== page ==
Station F, a converted 24,000 square meter railway station just outside downtown Paris, is home to one of the most innovative, ambitious and revolutionary startup ecosystems in the world. The co-working space has over 1,000 ventures working inside of it at any given time. The majority of spaces are filled by incubators and accelerators of the world’s largest companies such as Facebook, Apple, Google, Adidas, LVMH and L’Oréal. The ventures inside back numerous ideas from areas of blockchain to artificial intelligence and consumer/retail to social impact.
It was interesting to see how large corporations are tapping into the startup ecosystem. They want to take advantage of successful startup ventures that may add value to their companies. However, sometimes it is unclear how larger companies should best work with and engage startups. We visited the accelerators of Adidas (Platform A) and L’Oréal and saw how they target startups and how they work with startups once they are inside the accelerator programs.
Platform A recently finished closing its first class of startups entering its accelerator. Platform A decided that each year it would choose themes that it found relevant to Adidas’ core business or customers base and search for startups that fit those characteristics, allowing them to adjust to different trends in the industry each year. The startups working with Platform A augmented Adidas’ core businesses in many unique ways. Platform A’s first class of startups include Hero (a live shopping service that connects online shoppers with in-store associates to assist them in purchasing decisions), Overtime (an online sports network that distributes content on social media), Eyecandy (a technology that is introducing augmented reality to sports content) and Running Care (an online coach that helps runners prevent and treat injuries).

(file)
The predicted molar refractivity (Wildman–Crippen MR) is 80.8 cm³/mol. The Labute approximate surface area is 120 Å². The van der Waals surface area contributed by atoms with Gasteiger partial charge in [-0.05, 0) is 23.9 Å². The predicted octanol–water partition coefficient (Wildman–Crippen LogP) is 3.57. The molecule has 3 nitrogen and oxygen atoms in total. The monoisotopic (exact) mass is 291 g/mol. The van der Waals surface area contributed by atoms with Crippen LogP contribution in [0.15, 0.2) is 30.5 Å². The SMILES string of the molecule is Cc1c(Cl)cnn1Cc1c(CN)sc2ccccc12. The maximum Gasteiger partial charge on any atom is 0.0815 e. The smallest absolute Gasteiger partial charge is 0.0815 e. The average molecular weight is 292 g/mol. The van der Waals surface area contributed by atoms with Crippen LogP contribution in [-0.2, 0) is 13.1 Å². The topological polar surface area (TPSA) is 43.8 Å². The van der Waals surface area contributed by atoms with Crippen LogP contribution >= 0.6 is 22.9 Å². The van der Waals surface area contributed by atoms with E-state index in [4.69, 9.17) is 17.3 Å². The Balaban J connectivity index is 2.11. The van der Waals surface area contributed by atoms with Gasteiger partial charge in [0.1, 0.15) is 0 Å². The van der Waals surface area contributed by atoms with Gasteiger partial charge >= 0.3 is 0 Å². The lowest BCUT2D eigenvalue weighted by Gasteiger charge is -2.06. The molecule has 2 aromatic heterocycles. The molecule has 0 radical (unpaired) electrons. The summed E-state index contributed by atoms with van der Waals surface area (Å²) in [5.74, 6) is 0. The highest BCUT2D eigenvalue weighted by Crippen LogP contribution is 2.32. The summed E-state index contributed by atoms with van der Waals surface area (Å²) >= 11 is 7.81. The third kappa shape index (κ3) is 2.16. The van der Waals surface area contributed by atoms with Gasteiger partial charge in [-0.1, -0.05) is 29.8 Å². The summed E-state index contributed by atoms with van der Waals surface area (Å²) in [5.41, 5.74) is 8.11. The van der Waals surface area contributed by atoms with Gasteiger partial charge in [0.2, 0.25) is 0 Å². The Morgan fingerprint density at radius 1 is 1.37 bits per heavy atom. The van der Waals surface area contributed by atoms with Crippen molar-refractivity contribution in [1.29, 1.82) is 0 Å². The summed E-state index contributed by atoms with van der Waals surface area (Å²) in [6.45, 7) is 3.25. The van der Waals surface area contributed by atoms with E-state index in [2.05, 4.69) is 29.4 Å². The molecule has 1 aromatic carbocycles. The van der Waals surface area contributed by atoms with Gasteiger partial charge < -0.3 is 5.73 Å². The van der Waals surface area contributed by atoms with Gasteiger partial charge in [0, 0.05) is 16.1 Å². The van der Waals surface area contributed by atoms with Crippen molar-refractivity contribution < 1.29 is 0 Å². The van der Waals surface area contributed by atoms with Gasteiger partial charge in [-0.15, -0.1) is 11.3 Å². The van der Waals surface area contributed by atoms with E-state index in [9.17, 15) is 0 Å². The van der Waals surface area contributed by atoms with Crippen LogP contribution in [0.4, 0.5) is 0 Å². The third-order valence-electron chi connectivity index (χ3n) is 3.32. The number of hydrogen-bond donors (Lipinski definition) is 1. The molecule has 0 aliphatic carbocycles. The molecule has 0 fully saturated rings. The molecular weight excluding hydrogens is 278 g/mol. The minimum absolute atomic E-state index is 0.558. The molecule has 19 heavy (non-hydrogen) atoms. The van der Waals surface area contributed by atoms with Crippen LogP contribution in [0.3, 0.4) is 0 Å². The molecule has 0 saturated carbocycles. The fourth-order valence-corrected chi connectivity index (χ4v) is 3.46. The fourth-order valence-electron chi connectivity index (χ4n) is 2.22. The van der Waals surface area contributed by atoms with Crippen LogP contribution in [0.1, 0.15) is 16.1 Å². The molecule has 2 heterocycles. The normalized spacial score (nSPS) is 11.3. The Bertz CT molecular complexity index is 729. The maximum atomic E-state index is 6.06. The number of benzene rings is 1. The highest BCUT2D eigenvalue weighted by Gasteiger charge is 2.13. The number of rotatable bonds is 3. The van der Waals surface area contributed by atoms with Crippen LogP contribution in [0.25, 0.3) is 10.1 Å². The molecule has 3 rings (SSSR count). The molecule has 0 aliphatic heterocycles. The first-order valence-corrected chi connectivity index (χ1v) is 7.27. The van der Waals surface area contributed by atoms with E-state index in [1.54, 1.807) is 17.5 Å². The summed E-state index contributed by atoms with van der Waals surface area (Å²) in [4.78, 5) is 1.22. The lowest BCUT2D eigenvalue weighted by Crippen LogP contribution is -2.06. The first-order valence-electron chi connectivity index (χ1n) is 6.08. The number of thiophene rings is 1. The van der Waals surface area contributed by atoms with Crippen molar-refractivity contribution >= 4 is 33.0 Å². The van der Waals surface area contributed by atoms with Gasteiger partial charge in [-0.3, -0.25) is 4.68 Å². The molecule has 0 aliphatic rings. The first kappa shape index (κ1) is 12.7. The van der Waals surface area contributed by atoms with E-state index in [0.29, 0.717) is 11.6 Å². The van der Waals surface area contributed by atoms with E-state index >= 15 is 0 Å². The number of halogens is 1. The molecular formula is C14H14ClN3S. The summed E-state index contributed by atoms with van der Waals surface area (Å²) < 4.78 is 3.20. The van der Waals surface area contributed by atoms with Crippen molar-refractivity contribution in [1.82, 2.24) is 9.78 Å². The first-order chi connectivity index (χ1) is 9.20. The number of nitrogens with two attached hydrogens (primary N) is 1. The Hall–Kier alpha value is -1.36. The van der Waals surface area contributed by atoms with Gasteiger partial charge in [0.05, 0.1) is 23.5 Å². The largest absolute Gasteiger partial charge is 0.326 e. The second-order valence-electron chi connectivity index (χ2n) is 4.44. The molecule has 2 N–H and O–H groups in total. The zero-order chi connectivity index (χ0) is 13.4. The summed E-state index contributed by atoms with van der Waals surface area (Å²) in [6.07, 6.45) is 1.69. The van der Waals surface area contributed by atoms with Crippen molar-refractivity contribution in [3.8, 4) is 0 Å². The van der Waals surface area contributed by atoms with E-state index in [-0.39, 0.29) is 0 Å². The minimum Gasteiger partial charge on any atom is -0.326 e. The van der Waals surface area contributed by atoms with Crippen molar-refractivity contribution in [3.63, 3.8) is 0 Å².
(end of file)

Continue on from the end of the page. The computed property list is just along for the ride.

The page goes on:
L’Oréal’s accelerator program was much more targeted in its approach. They specifically look for startups that are in three main areas: 1) Niche beauty brands that have unique product innovations, 2) Tech startups that have capabilities in areas such as virtual reality, machine learning and social commerce and 3) Tech startups that focus on digital services within beauty. L’Oréal limits the inclusion to 20 startups per class and most importantly, each startup is given specific mentorship from a dedicated L’Oréal team.
However, it remains an open question to what the best practices are for integrating successful startups into a larger company after completion of an accelerator program (e.g. acquire the entire startup or only seek out specific innovations that could be incorporated into certain business areas) or for the services/benefits larger companies should offer to startups. Additionally, there remain issues of IP sharing during startup participation in accelerator programs. It will be interesting to see how these issues evolve over the next years. However, one thing is clear. Large corporations are doing everything they can to tap into and take advantage of the startup ecosystem and Station F is now one of the world’s best startup facilities.
And with that, we are wrapping up our tour. Thank you for following us this summer!
– Team FTS
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